But, of course, virtues never stand alone and so prudence needs to be found in your character with all the other virtues.  If, for example, you are only prudent but are not also compassionate and loving, your prudence will turn into the vice of cunning, which is finding ways to benefit only oneself.

Do any of these vices describe you?  If they do, and if your score in the Virtue Test was low in this virtue, then you may want to choose to work on the virtue of prudence in your character.

A story of prudence

In the bustling markets of ancient Baghdad, there lived a wealthy merchant named Ali. He was known far and wide for his shrewdness and cleverness in business dealings. However, Ali’s success also caught the eye of a notorious thief named Hassan, who harbored envy and greed in his heart.

One day, as Ali was returning from a successful trading journey, Hassan devised a plan to steal Ali’s wealth. Knowing that Ali always traveled with a large sum of money, Hassan waited for the opportune moment to strike.

As Ali made his way through the crowded market, Hassan approached him with a smile. “Greetings, esteemed merchant! I couldn’t help but notice your impressive wealth. Would you be interested in trading some of your goods with me?”

Ali, sensing the thief’s ulterior motives, played along with a knowing smile. “Certainly, my friend. But first, let us sit down and enjoy a cup of tea together.” Unaware of Ali’s intentions, Hassan eagerly agreed and followed him to a nearby tea shop. As they sat down, Ali subtly signaled to the tea shop owner, who was in on Ali’s plan.

“Please bring us your finest tea,” Ali requested, winking at the owner. As they sipped their tea, Ali engaged Hassan in conversation, subtly steering the discussion toward the topic of trust and honesty in business dealings. “In my experience, honesty and integrity are the cornerstones of a successful partnership,” Ali remarked casually. Hassan, feeling uneasy under Ali’s piercing gaze, attempted to change the subject. But Ali persisted, weaving tales of moral lessons and the importance of treating others with fairness and respect.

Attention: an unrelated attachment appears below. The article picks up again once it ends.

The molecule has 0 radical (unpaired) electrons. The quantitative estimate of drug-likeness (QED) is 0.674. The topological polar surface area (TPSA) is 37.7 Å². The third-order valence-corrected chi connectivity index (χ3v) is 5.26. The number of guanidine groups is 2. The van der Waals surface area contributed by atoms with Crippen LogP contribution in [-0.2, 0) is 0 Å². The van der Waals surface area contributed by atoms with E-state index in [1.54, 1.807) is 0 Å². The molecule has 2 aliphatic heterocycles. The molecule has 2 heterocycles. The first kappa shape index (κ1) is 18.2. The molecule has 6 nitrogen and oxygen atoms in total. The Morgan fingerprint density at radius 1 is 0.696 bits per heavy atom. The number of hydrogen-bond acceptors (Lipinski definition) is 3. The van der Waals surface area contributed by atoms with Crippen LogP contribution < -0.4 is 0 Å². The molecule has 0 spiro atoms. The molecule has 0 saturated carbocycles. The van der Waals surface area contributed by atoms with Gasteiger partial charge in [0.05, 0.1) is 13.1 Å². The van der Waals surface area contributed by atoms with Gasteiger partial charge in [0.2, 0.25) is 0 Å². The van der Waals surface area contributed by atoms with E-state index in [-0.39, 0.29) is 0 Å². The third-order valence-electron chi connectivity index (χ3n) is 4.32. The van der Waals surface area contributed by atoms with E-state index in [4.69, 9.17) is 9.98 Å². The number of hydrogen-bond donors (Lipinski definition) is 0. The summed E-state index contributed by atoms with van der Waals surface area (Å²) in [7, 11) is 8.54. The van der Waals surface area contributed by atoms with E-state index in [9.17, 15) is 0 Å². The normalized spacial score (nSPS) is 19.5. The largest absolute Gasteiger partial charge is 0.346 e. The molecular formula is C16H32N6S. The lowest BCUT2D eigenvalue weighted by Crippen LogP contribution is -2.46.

Unbeknownst to Hassan, the tea shop owner had discreetly signaled to the authorities, who arrived just in time to apprehend the thief.

Realizing that his plan had been foiled, Hassan begged for mercy, admitting his wrongdoing. Ali, demonstrating his characteristic wisdom and generosity, forgave Hassan but warned him against succumbing to greed and dishonesty in the future.

From that day on, Ali’s reputation as a wise and fair merchant only grew, while Hassan learned the valuable lesson that true wealth lies not in material possessions, but in integrity and virtuous conduct. And so, amidst the bustling markets of Baghdad, the tale of the clever merchant and the greedy thief became a cautionary reminder of the importance of honesty and integrity in all aspects of life (story courtesy of ChatGPT).

Ali gives us an example of prudence. As he navigates this circumstance we see him making several good character-related choices. Instead of fleeing from his enemy, he decides to exercise courage and face him.  Instead of being rash and immediately calling the police, he opts for patience and invites him for tea.  Instead of simply seeking to have Hassan arrested, he exercises love toward the thief and seeks to redeem him.  And when Hassan begs for forgiveness, Ali is ready to allow mercy to prevail over the virtue of justice.

Engage your character friend

This is the final meeting with your character friend. Here is a suggested outline for your time together:

  1. Give account of your habituation plan.
  2. Talk about the virtue of prudence that you have considered it this week and discuss examples of what this might look like in each other’s lives.   In particular, look back at the last 12 weeks of intensive practice and try to pinpoint exact instances in which you exercised prudence.  Or where you did not.
  3. Ask your character friend for general feedback on your character and whether/how you have grown in the last weeks.
  4. As this is the final meeting, assess your character friendship relationship and your regular meetings, and decide on whether you want to continue with something similar.

Additional resources